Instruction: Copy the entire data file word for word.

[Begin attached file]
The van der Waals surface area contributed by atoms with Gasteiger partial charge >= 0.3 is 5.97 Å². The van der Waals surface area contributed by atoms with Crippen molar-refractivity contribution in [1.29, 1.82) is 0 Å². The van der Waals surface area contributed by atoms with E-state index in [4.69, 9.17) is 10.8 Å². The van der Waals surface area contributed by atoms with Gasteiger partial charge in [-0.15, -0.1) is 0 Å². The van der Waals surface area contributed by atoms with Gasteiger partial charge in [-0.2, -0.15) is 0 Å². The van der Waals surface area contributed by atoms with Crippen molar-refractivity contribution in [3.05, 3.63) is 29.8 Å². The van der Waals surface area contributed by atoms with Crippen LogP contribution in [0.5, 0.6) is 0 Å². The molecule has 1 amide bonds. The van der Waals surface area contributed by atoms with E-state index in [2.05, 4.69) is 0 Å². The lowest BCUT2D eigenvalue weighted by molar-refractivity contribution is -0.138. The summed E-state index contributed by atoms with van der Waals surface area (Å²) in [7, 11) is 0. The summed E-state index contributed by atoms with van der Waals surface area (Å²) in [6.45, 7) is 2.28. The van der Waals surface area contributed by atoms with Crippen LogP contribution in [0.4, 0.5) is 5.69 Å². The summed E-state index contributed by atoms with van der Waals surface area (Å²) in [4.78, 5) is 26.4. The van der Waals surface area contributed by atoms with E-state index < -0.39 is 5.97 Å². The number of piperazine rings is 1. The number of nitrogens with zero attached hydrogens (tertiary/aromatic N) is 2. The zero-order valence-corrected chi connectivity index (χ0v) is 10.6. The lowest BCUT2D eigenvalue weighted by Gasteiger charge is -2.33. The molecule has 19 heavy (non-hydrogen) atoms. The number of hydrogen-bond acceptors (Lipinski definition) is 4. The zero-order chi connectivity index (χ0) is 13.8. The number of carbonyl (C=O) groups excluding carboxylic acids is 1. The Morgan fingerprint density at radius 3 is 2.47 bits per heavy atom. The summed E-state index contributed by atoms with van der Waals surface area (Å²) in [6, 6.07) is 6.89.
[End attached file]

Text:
The van der Waals surface area contributed by atoms with Gasteiger partial charge >= 0.3 is 5.97 Å². The van der Waals surface area contributed by atoms with Crippen molar-refractivity contribution in [1.29, 1.82) is 0 Å². The van der Waals surface area contributed by atoms with E-state index in [4.69, 9.17) is 10.8 Å². The van der Waals surface area contributed by atoms with Gasteiger partial charge in [-0.15, -0.1) is 0 Å². The van der Waals surface area contributed by atoms with Gasteiger partial charge in [-0.2, -0.15) is 0 Å². The van der Waals surface area contributed by atoms with Crippen molar-refractivity contribution in [3.05, 3.63) is 29.8 Å². The van der Waals surface area contributed by atoms with Crippen LogP contribution in [0.5, 0.6) is 0 Å². The molecule has 1 amide bonds. The van der Waals surface area contributed by atoms with E-state index in [2.05, 4.69) is 0 Å². The lowest BCUT2D eigenvalue weighted by molar-refractivity contribution is -0.138. The summed E-state index contributed by atoms with van der Waals surface area (Å²) in [7, 11) is 0. The summed E-state index contributed by atoms with van der Waals surface area (Å²) in [6.45, 7) is 2.28. The van der Waals surface area contributed by atoms with Crippen LogP contribution in [0.4, 0.5) is 5.69 Å². The summed E-state index contributed by atoms with van der Waals surface area (Å²) in [4.78, 5) is 26.4. The van der Waals surface area contributed by atoms with E-state index < -0.39 is 5.97 Å². The number of piperazine rings is 1. The number of nitrogens with zero attached hydrogens (tertiary/aromatic N) is 2. The zero-order valence-corrected chi connectivity index (χ0v) is 10.6. The lowest BCUT2D eigenvalue weighted by Gasteiger charge is -2.33. The molecule has 19 heavy (non-hydrogen) atoms. The number of hydrogen-bond acceptors (Lipinski definition) is 4. The zero-order chi connectivity index (χ0) is 13.8. The number of carbonyl (C=O) groups excluding carboxylic acids is 1. The Morgan fingerprint density at radius 3 is 2.47 bits per heavy atom. The summed E-state index contributed by atoms with van der Waals surface area (Å²) in [6, 6.07) is 6.89.